Copyright © 1986 Buddhist Publication Society
The mental exercise known as meditation is found in all religious systems. Prayer is a form of discursive meditation, and in Hinduism the reciting of slokas and mantras is employed to tranquilize the mind to a state of receptivity. In most of these systems the goal is identified with the particular psychic results that ensue, sometimes very quickly; and the visions that come in the semi-trance state, or the sounds that are heard, are considered to be the end-result of the exercise. This is not the case in the forms of meditation practiced in Buddhism.
There is still comparatively little known about the mind, its functions and its powers, and it is difficult for most people to distinguish between self-hypnosis, the development of mediumistic states, and the real process of mental clarification and direct perception which is the object of Buddhist mental concentration. The fact that mystics of every religion have induced on themselves states wherein they see visions and hear voices that are in accordance with their own religious beliefs indicates that their meditation has resulted only in bringing to the surface of the mind and objectifying the concepts already embedded in the deepest strata of their subconscious minds. The Christian sees and converses with the saints of whom he already knows; the Hindu visualizes the gods of the Hindu pantheon, and so on. When Sri Ramakrishna Paramahamsa, the Bengali mystic, began to turn his thoughts towards Christianity, he saw visions of Jesus in his meditations, in place of his former eidetic images of the Hindu Avatars.
The practiced hypnotic subject becomes more and more readily able to surrender himself to the suggestions made to him by the hypnotiser, and anyone who has studied this subject is bound to see a connection between the mental state of compliance he has reached and the facility with which the mystic can induce whatever kind of experiences he wills himself to undergo. There is still another possibility latent in the practice of meditation; the development of mediumistic faculties by which the subject can actually see and hear beings on different planes of existence, the Devalokas and the realm of the unhappy ghosts, for example. These worlds being nearest to our own are the more readily accessible, and this is the true explanation of the psychic phenomena of Western Spiritualism.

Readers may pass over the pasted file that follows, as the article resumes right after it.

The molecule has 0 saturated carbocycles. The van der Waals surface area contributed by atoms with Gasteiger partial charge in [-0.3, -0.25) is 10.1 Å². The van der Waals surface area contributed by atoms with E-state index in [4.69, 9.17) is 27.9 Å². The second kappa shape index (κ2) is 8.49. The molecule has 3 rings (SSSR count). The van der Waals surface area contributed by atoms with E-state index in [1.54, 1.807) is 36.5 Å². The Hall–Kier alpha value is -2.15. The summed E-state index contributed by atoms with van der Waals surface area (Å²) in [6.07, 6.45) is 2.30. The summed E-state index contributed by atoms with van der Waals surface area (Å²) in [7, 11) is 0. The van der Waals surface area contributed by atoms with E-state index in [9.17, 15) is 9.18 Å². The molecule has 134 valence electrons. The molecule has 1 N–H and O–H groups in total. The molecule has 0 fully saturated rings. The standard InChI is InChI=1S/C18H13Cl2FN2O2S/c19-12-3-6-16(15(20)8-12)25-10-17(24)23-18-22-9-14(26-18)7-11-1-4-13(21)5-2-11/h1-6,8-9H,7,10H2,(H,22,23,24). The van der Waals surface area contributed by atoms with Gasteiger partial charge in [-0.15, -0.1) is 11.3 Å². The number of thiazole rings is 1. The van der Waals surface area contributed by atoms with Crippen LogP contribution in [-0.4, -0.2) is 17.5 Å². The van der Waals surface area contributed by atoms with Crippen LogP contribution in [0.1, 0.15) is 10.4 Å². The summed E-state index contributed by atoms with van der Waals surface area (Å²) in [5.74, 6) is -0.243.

The object of Buddhist meditation, however, is none of these things. They arise as side-products, but not only are they not its goal, but they are hindrances which have to be overcome. The Christian who has seen Jesus, or the Hindu who has conversed with Bhagavan Krishna may be quite satisfied that he has fulfilled the purpose of his religious life, but the Buddhist who sees a vision of the Buddha knows by that very fact that he has only succeeded in objectifying a concept in his own mind, for the Buddha after his Parinibbana is, in his own words, no longer visible to gods or men.
There is an essential difference, then, between Buddhist meditation and concentration and that practiced in other systems. The Buddhist embarking on a course of meditation does well to recognize this difference and to establish in his own conscious mind a clear idea of what it is he is trying to do.
The root-cause of rebirth and suffering is avijja conjoined with and reacting upon tanha. These two causes form a vicious circle; on the one hand, concepts, the result of ignorance, and on the other hand, desire arising from concepts. The world of phenomena has no meaning beyond the meaning given to it by our own interpretation.